The Population Investigation Committee: its history and influence over the last 75 years

The Population Investigation Committee, a small independent research group, was founded in 1936 and since World War II has been housed at the London School of Economics. Prof. Sir Tony Wrigley, Chairman of the Population Investigation Committee 1984-1991 chaired an afternoon symposium to celebrate the launch of the historical archives of the PIC at the Wellcome Collection Conference Centre on Friday 18 February 2011. Abstracts and recordings of the presentations can be found below;


Dr Edmund Ramsden, Centre for Medical History, University of Exeter
From eugenics to political arithmetic: The early history of the PIC

The Population Investigation Committee (PIC) was founded amid considerable controversy surrounding eugenics, birth control, and even the study of population itself. Through the study of demography, its founders, A. M. Carr-Saunders and C. P. Blacker, sought to realise a means of improving the human race that was more consistent with contemporary scientific, social and political values. In their appointment of David Glass, however, the work of the PIC would also reflect the 'political arithmetic' of the great critic of eugenics, Lancelot Hogben. In this paper I will explore this tension between the ideals of social justice, efficiency and improvement as reflected in the demographic surveys of the PIC.


Christopher Langford, London School of Economics and Political Science
David Glass and the PIC

David Glass' early life and work. His political and scientific viewpoint. His work for the Positive Eugenics Committee and the early PIC. The Royal Commission on Population, and later research. The journal Population Studies. The IPU and the IUSSP. His undergraduate and graduate teaching; the MSc. in Demography.


Prof. Michael Wadsworth, Honorary Senior Scientist, MRC Unit for Life Long Health and Ageing
Setting up the 1946 national Birth Cohort Study

The Population Investigation Committee (PIC) was influential in establishing the Royal Commission on Population, and having piloted a study of maternity in the late 1930s, the PIC undertook a national study in 1946. The PIC appointed Dr JWB Douglas to direct the study, and in 1948 they jointly published their influential findings in Maternity in Great Britain (Oxford University Press). Douglas began a follow-up of the babies born in 1946, and the sample selected for that purpose became the first national birth cohort study. The interests of both its director James Douglas and of the PIC's chairman, David Glass, are evident in the study's concern with development in terms of health, growth, cognition and educational attainment. Data from those early years have continued to be of great value in understanding the subsequent life of the sample, in particular health and the processes of ageing, currently being measured at ages 60 to 65 years in over 80 percent of the sample members who are alive and resident in Britain.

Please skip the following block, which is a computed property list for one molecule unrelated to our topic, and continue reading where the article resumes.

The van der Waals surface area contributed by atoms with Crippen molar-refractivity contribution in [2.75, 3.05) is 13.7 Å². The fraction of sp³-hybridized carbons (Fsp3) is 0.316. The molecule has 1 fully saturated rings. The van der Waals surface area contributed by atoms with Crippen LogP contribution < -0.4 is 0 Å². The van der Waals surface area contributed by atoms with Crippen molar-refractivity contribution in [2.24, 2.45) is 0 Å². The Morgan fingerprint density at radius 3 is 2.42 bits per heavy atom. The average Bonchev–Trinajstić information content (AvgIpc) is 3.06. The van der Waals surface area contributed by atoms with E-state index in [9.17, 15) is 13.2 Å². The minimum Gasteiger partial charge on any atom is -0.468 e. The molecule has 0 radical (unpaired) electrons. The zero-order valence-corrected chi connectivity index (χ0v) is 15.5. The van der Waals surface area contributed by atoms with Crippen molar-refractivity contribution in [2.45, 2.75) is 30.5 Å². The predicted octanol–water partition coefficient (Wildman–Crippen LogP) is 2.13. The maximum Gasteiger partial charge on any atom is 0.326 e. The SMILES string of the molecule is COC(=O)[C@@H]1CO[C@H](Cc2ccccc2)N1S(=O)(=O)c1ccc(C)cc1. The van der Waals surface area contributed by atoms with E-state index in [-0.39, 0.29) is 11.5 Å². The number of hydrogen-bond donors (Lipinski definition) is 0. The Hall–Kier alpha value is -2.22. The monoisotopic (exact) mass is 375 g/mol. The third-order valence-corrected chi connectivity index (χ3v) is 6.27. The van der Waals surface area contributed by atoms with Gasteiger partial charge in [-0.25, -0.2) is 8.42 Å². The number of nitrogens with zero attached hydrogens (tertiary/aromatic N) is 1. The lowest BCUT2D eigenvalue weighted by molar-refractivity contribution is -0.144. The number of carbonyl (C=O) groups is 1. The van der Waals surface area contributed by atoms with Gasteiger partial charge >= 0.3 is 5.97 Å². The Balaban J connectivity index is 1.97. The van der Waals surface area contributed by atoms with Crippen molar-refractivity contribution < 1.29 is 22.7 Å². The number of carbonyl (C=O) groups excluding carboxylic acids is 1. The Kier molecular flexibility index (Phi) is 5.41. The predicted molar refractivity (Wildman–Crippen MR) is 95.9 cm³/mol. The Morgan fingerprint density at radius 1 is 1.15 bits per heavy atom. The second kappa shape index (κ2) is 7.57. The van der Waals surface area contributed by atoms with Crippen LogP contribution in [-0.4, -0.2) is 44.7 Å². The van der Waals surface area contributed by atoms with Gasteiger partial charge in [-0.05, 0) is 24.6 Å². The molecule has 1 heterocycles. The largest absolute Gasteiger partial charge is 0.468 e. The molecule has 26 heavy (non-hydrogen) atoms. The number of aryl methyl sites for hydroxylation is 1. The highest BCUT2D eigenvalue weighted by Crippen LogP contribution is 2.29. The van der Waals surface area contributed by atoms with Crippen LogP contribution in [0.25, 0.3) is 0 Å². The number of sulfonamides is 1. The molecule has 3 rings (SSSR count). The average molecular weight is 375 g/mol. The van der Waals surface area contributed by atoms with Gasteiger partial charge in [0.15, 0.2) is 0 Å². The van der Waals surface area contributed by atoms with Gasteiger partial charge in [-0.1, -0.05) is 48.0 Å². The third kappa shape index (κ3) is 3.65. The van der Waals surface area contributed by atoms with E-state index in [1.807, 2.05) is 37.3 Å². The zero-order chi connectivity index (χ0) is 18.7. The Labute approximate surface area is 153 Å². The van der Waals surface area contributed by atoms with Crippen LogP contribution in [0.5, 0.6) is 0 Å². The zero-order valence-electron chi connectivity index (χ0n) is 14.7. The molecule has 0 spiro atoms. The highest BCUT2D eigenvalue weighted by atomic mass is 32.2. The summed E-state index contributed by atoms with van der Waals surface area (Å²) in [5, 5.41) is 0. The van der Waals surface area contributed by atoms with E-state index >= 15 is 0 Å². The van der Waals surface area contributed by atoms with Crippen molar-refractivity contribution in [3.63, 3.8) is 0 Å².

Prof. Ian Deary, University of Edinburgh
The Scottish Mental Surveys of 1932 and 1947

The origins (rationales and aims) of the Scottish Mental Surveys of 1932 and 1947 are described. The resulting data and findings are summarised. Relationships with the Population Investigation Committee are discussed. The subsequent, including present-day, uses of the Scottish Mental Surveys are described. The latter include work on cognitive ageing and cognitive epidemiology. Surviving members of both Surveys are still being followed up in the Lothian and Aberdeen Birth Cohorts of 1921 and 1936, and some findings from these programmes are presented.


Prof. Richard Smith, University of Cambridge
Revisiting the Demography of the British Peerage

Tom Hollingsworth published his famous demographic study of the British Peerage as a supplement to Population Studies in 1964. The data set which was created in the late 1950s and early 1960s was a particularly early case of computerisation of an historical data set. Since this work was done a half-century ago there have been formidable advances in computing power and techniques for the measurement of mortality from incomplete data have emerged. This paper will report on some of the work done at the Cambridge Group for the History of Population that has enabled significant revisions to Tom Hollingsworth's earlier demographic findings to be made.


Dr Lesley Hall, Wellcome Library
Placing the PIC in the context of the archival record

The PIC archive is not just an important collection in itself, it has strong ties with other archival collections in the Wellcome Library and elsewhere, revealing wide-reaching personal and institutional connections. Its synergistic relationships with these other collections will be explored.

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